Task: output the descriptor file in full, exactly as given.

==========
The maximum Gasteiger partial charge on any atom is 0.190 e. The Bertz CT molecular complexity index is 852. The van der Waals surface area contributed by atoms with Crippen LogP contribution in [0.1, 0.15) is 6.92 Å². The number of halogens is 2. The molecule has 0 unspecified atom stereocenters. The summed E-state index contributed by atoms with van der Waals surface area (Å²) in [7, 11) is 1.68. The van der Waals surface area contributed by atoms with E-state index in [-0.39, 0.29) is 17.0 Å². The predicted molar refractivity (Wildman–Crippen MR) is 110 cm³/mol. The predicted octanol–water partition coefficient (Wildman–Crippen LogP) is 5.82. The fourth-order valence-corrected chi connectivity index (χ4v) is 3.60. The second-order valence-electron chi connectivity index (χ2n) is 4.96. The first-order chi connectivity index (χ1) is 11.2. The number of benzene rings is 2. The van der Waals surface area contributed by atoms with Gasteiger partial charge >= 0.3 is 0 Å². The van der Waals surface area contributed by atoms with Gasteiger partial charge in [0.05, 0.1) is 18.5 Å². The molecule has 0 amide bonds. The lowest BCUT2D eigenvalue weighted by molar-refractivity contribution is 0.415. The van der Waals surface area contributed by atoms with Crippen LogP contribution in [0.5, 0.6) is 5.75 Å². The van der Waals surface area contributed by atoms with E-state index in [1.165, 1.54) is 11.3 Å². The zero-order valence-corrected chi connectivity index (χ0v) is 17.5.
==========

The maximum Gasteiger partial charge on any atom is 0.190 e. The Bertz CT molecular complexity index is 852. The van der Waals surface area contributed by atoms with Crippen LogP contribution in [0.1, 0.15) is 6.92 Å². The number of halogens is 2. The molecule has 0 unspecified atom stereocenters. The summed E-state index contributed by atoms with van der Waals surface area (Å²) in [7, 11) is 1.68. The van der Waals surface area contributed by atoms with E-state index in [-0.39, 0.29) is 17.0 Å². The predicted molar refractivity (Wildman–Crippen MR) is 110 cm³/mol. The predicted octanol–water partition coefficient (Wildman–Crippen LogP) is 5.82. The fourth-order valence-corrected chi connectivity index (χ4v) is 3.60. The second-order valence-electron chi connectivity index (χ2n) is 4.96. The first-order chi connectivity index (χ1) is 11.2. The number of benzene rings is 2. The van der Waals surface area contributed by atoms with Gasteiger partial charge >= 0.3 is 0 Å². The van der Waals surface area contributed by atoms with Gasteiger partial charge in [0.05, 0.1) is 18.5 Å². The molecule has 0 amide bonds. The lowest BCUT2D eigenvalue weighted by molar-refractivity contribution is 0.415. The van der Waals surface area contributed by atoms with Crippen LogP contribution in [0.5, 0.6) is 5.75 Å². The van der Waals surface area contributed by atoms with E-state index in [1.165, 1.54) is 11.3 Å². The zero-order valence-corrected chi connectivity index (χ0v) is 17.5.